Tree-killers invade the Island
Dangerous bug is found on West Shore as pruners stage the initial assault
STATEN ISLAND, N.Y. — Even as pruners were preparing to cut down 3,000 trees on Prall’s Island after Asian longhorned beetles infested several trees there, the tree-killing bug was found in a silver maple tree in Bloomfield — the first sign that the beetle has winged its way to Staten Island.
Federal inspectors now will zero in on several non-residential West Shore neighborhoods, Shooter’s Island, the Isle of Meadows and communities in New Jersey, all within a mile-and-a-half quarantine area that will be scoured for further evidence that the beetle has made landfall.
<A href=”http://ads.silive.com/RealMedia/ads/click_nx.ads/www.silive.com/xml/story/si_advance/n/ntop/@StoryAd?x”><IMG src=”http://ads.silive.com/RealMedia/ads/adstream_nx.ads/www.silive.com/xml/story/si_advance/n/ntop/@StoryAd?x”></A> “It’s so close [to Prall's Island], we’re not surprised” that it spread, said Christine Markham, U.S. Department of Agriculture national Asian longhorned beetle program director. “That infested tree will come down and any other infested tree will come down. We have our inspectors out surveying right now to limit the extent of the infestation.”
The silver maple is on the former GATX site, which had been proposed for NASCAR’s now-defunct 80,000-seat speedway.
Parks Commissioner Adrian Benepe said “it’s not happy news” that the beetle has been found on Staten Island.
“If we’re lucky, it may just be that one tree,” he told the Advance, adding that the agency will “do everything possible to contain it. Trees and parks characterize Staten Island. It could be devastating if it’s not contained.”
Yesterday, the serenity of the 80-acre nature preserve on Prall’s Island was interrupted by tractors, chain saws and wood chippers as the heavy equipment was brought by barge to the island, located in the Arthur Kill between Staten Island and New Jersey.
Ms. Markham said it’s “extremely important to get it under control now” before the critters emerge from tree trunks in June, potentially spreading to other areas. This time of year, the beetles are “tunneling, feeding, growing and getting ready to come out,” she said. They can fly up to a mile-and-a-half in a year, explaining the need for the quarantine area.
It’s also important to cut down the trees before any birds begin nesting on the island, Benepe said.
On average, the beetle lays 35 to 70 eggs in trees between June and October and burrows its way out, leaving bullet-sized holes and sawdust in its path and ultimately killing the trees.
<A href=”http://ads.silive.com/RealMedia/ads/click_nx.ads/www.silive.com/xml/story/si_advance/n/ntop/@StoryAd?x”><IMG src=”http://ads.silive.com/RealMedia/ads/adstream_nx.ads/www.silive.com/xml/story/si_advance/n/ntop/@StoryAd?x”></A> Ms. Markham said quarantine area will be re-surveyed for four years to make sure the beetle doesn’t reintroduce itself here.
The Advance was taken on a state Department of Environmental Conservation boat trip around the island yesterday, but a reporter and photographer were not allowed to go ashore — DEC officials cited safety reasons for not allowing access.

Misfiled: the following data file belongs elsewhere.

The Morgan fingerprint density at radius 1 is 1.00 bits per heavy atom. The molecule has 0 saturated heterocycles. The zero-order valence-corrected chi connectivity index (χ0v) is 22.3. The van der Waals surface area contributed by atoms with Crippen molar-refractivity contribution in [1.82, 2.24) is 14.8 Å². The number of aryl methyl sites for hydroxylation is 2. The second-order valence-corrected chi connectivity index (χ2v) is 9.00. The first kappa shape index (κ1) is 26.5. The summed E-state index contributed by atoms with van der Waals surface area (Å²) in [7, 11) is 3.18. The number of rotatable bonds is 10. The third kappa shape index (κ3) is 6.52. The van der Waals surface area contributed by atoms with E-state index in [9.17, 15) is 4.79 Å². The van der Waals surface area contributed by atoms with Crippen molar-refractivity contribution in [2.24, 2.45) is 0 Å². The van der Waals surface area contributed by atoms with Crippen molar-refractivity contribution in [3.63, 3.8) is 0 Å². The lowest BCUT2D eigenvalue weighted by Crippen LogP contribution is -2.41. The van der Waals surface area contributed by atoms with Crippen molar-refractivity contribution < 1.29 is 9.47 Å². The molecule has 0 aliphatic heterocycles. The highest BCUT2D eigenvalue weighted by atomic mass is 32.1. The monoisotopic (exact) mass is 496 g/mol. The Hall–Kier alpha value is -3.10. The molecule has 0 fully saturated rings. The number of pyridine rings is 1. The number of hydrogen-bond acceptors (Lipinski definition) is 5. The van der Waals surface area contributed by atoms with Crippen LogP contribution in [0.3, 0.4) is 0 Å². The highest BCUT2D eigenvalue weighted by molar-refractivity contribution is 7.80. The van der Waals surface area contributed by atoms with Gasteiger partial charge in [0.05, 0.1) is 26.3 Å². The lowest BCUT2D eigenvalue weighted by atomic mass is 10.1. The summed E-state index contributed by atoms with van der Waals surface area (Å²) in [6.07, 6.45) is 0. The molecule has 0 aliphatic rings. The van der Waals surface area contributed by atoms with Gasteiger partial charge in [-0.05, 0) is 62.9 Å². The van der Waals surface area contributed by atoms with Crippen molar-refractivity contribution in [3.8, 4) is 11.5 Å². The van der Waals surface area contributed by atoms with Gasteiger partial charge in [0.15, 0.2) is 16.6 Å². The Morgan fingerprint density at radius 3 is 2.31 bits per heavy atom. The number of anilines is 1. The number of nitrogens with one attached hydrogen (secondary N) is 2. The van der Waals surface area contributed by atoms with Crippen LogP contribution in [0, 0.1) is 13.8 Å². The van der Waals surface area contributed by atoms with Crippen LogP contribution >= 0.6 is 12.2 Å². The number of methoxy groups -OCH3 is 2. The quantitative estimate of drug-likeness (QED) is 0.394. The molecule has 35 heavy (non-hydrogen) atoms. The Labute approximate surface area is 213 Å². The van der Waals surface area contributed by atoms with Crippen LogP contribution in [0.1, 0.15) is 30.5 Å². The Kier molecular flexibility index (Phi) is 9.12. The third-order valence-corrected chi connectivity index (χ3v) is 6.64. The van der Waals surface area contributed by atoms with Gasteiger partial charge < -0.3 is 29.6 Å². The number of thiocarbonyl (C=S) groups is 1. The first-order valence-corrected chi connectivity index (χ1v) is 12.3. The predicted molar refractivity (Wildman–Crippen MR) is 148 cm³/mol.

The state Department of Environmental Conservation is coordinating the multi-agency project which is expected to last two weeks, said Thomas Panzone, a DEC citizen participation specialist.
Thirty-one people from the Parks Department and the DEC began the work to cut down 3,000 gray birch, red maple, hackberry, ash, poplar and willow trees — all “host trees” or tree species where the beetles thrive. The remaining 3,000 trees on the island — such as black locust, cherry and sumac — will remain since they are not threatened by the bug, Ms. Markham said.
Though only 36 trees were found to have been infested, all the host trees will be taken down to prevent the beetles from spreading, she said. The tree stumps and roots will not be removed — beetles thrive in tree trunks and need wood to survive — and the trees should regrow within “a couple years,” Ms. Markham said.
As the trees are cut down, they will be chipped and the resulting mulch will be spread on the island, said Joseph Gittleman, USDA’s Asian longhorned beetle program director in New York. The decision to chip, and not burn, the trees was finalized Sunday when it was confirmed that chipping equipment would be available to be brought to the island, he said.
“It would have been a lot cheaper to burn,” said Gittleman, adding that environmental concerns for residents in neighboring communities factored in the decision. “Either way will kill the beetle and destroy” their ability to spread.
Richard Lynch, a botanist with the Sweet Bay Magnolia Bioreserve Conservancy, a local environmental group, kayaked to Prall’s Island yesterday morning to protest the removal of so many trees.
“It doesn’t make sense just to clear-cut a forest,” he said. “The result is going to be devastating to the trees. It is obvious overkill.”
By Glenn Nyback